In a farewell conference call with reporters on Thursday, departing Rep. John Faso spoke proudly about trying to combat from Washington during his two years in Congress two New York practices that he believes contributes to the state’s high costs and resulting exodus of businesses and people.
One is the state’s longstanding Scaffold Law, which critics blame for driving up construction costs in New York by making property owners and contractors fully responsible for any injuries that workers suffer in falls. The other is New York’s requirement that counties help shoulder the state’s massive Medicaid expenses, which are then borne by property-tax payers.
Faso, a Kinderhook Republican who lost New York’s 19th Congressional District race to Democrat Antonio Delgado last month, had sponsored a bill that would have forced New York to assume its counties’ Medicaid costs, and got it attached last year to a House bill that would have repealed and replaced the Affordable Care Act. The Republicans’ repeal effort ultimately failed, but Faso said Thursday that he was pleased he got his amendment into the bill and raised awareness of the issue.
Faso also had a bill that would have preempted the 133-year-old Scaffold Law by prohibiting federal funding for projects that use New York’s “absolute liability” standard for falls at construction sites, instead of one of the more flexible negligence standards that every other state uses. He argues the Scaffold Law inflates taxpayer costs for public projects like the new Tappan Zee Bridge by hiking the expense of liability insurance for contractors.
“I was the first member from New York to raise the issue,” Faso said during Thursday’s call, noting that that he had hoped to attach his proposal to a long-anticipated infrastructure bill that has yet to materialize.
Faso recently tried another approach by asking Transportation Secretary Elaine Chao to prohibit the use of an absolute liability standard in contracts for projects receiving federal funds, such as the proposed Gateway rail tunnels under the Hudson. “On my way out the door here, I’m trying to lay down a marker,” he told reporters.
Faso said he doesn’t know yet what he will do after leaving Congress, and he dismissed as fictitious a recent report that he may seek to replace Ed Cox as chairman of the state Republican Party.
Rabbitt congratulates Metzger after final vote tally
In a Facebook message on Tuesday, Orange County Clerk Annie Rabbitt thanked her supporters and congratulated Jen Metzger on her victory in their 42nd Senate District race following the completion of the absentee-ballot count four weeks after the election.
“In a close election, we wanted to make sure that everyone who took the time to fill out an absentee ballot had their voice heard,” Rabbitt, a Republican from Greenwood Lake, said in the post on her Senate campaign page, her first since the day after the election. “The last of the absentees were counted and, although we did not win, I am proud of the race we ran and grateful to all who helped. I would also like to extend my sincerest congratulations to Jen and wish her well.”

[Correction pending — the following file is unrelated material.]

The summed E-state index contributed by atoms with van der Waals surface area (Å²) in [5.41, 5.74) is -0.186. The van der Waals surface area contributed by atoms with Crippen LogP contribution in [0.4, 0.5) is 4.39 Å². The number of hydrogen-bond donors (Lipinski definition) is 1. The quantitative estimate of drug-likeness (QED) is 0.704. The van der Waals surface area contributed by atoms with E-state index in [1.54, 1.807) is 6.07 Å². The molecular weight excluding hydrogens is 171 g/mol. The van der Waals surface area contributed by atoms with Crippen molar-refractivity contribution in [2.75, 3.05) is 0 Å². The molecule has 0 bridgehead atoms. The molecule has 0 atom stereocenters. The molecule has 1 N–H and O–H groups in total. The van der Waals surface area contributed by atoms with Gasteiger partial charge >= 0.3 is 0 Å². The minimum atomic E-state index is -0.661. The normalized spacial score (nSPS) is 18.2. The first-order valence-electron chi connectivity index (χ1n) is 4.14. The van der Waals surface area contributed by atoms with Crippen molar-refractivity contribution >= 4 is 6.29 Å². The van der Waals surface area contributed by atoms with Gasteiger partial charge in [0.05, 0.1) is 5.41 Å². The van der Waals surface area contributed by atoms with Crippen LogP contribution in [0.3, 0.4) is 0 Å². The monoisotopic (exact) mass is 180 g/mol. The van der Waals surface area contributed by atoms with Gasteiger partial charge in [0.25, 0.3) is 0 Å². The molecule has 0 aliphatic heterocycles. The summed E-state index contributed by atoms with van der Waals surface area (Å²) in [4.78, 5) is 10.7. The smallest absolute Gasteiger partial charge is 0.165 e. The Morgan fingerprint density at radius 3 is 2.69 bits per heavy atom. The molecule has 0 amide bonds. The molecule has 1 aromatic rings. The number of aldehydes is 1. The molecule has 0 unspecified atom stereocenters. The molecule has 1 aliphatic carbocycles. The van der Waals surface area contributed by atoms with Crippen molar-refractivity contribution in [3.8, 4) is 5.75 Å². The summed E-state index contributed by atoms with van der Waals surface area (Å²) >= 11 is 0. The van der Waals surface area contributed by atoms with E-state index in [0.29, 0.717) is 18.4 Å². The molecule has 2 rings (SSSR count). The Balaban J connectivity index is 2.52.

Metzger, a Rosendale town councilwoman whose victory helped Democrats claim a Senate majority for the first time since 2010, had led by 2,522 votes in machine votes after the Nov. 6 election, a substantial margin that made it improbable that absentee ballots would change the outcome. As it turned out, those additional votes wound up widening Metzger’s victory, putting her on top by 3,719 votes, or 3.7 percentage points.
The 42nd District, represented by retiring Republican Sen. John Bonacic for the last 20 years, takes in Sullivan County and parts of Orange, Ulster and Delaware counties. Here are the final vote counts for each of those counties:
Senate Dems spent $0 on Metzger’s winning race
The Senate Democrats’ campaign arm spent heavily on James Skoufis and other candidates this fall in what turned out to be a hugely successful bid to boot Republicans from power in a chamber they have ruled for most of the last half-century.
But the campaign finance report filed last week by the New York State Democratic Senate Campaign Committee confirmed that the party gave no money to and bought no ads and mailers for a candidate it clearly underestimated: Jen Metzger, the Rosendale councilwoman who beat Republican Orange County Clerk Annie Rabbitt in the contest to succeed retiring Republican Sen. John Bonacic in the 42nd District.
The filing by its GOP counterpart shows the New York State Republican Campaign Committee gave her opponent financial support, although not a huge amount: it spent $124,674 on campaign materials promoting Rabbitt and gave her campaign $50,000 on Nov. 1, five days before the election. But Metzger was not among the 17 candidates on which Senate Democrats reported spending as much as $617,000.
The two parties invested a lot more in the 39th Senate District race, in which Skoufis, a three-term assemblyman from Woodbury, beat Republican Tom Basile, a Stony Point councilman. Last week’s campaign filings show Democrats spent $573,470 on Skoufis and gave his campaign $230,000 on Oct. 30, and Republicans spent $378,593 on Basile and gave his campaign $118,000 on Oct. 24.